The Open: A look back at Max Faulkner's 1951 win at Royal Portrush
Last Updated: 16/07/19 10:44am
The Open Championship returns to Royal Portrush this week after a 68-year absence, so what happened the last time the tournament was played at the Northern Ireland venue?
That was back in 1951 when Englishman Max Faulkner won his one and only major, triumphing by two shots from Argentina's Antonio Cerda.
The tournament took place from Wednesday, July 4 to Friday, July 6 with the last two rounds played on the final day.
Qualifying for the 80th Open Championship took place on the Monday and Tuesday, with the PGA Championship at Oakmont near Pittsburgh also concluding on the Tuesday which meant there were very few Americans in the Open field.
The first round produced the only two sub-70 rounds of the week as Scotland's Jimmy Adams and Norman Von Nida of Australia carded four-under 68s (the par score this week will be 71) to share the lead, with Faulkner opening up with a 71.
Faulkner, a flamboyant character who dressed in brightly coloured clothes, went one better in the second round with a 70 which earned him a two-shot cushion at the halfway stage over fellow Englishman Norman Sutton, as Peter Alliss missed the cut following rounds of 79 and 80.
Friday morning saw Faulkner, who had twice finished as runner-up in the Irish Open at Royal Portrush, shoot another 70 to move to five under and increase his advantage to six over Cerda and Sutton.
Faulkner finished his final round poorly in the afternoon with scores of 5-5-4-5 for a two-over 74, but Cerda was unable to capitalise after taking six on the 16th.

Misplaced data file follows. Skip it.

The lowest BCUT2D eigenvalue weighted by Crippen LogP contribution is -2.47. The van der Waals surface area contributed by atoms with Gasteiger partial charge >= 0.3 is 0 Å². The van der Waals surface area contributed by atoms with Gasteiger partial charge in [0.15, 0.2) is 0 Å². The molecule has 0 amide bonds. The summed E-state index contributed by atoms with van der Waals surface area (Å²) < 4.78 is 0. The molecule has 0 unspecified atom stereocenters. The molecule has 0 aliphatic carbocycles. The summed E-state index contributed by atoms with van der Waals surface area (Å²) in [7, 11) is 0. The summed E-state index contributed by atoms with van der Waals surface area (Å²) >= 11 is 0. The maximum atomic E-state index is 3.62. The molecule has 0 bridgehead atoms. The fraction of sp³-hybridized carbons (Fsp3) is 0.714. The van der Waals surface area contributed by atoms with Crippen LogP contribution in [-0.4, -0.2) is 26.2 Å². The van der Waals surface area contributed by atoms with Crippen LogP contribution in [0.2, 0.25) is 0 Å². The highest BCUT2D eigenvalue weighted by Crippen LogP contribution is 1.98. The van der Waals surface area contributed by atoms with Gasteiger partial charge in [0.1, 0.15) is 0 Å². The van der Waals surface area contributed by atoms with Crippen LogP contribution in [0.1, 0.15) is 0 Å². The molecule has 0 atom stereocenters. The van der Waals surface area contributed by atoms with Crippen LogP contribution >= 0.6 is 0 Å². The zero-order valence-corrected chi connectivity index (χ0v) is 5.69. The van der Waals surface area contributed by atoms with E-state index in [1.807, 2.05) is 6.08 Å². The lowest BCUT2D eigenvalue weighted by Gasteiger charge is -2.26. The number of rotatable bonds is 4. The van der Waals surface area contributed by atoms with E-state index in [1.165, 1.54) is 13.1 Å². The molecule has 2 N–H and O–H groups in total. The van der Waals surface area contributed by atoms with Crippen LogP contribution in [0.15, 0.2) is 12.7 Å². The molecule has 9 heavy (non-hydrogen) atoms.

The winning score for Faulkner was three-under 285, two ahead of Cerna, with England's Charlie Ward three shots further back in third place.
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Fred Daly, the 1947 Open champion who was playing at his home club, tied for fourth place with Adams.
Faulkner, who was 34 at the time, collected a prize of £300 for his victory, with the total purse amounting to £1,700 - this year the winner will pick up a cheque for £1.55m
Faulkner, who was the last Englishman to win The Open for 18 years until Tony Jacklin's success in 1969, reportedly flew straight home after his victory and played in a fathers versus sons cricket match at his son's school the next day.
Two-time defending champion Bobby Locke of South Africa finished in a tie for sixth, eight behind Faulkner, but he still made his mark on the course.
The 'Bobby Lockes' is a swale to the left of the 16th green - a long par-three nicknamed Calamity Corner - which earned its name in 1951 after Locke aimed left of the green in all four rounds towards a walkway into the swale, and all four times got up-and-down for par.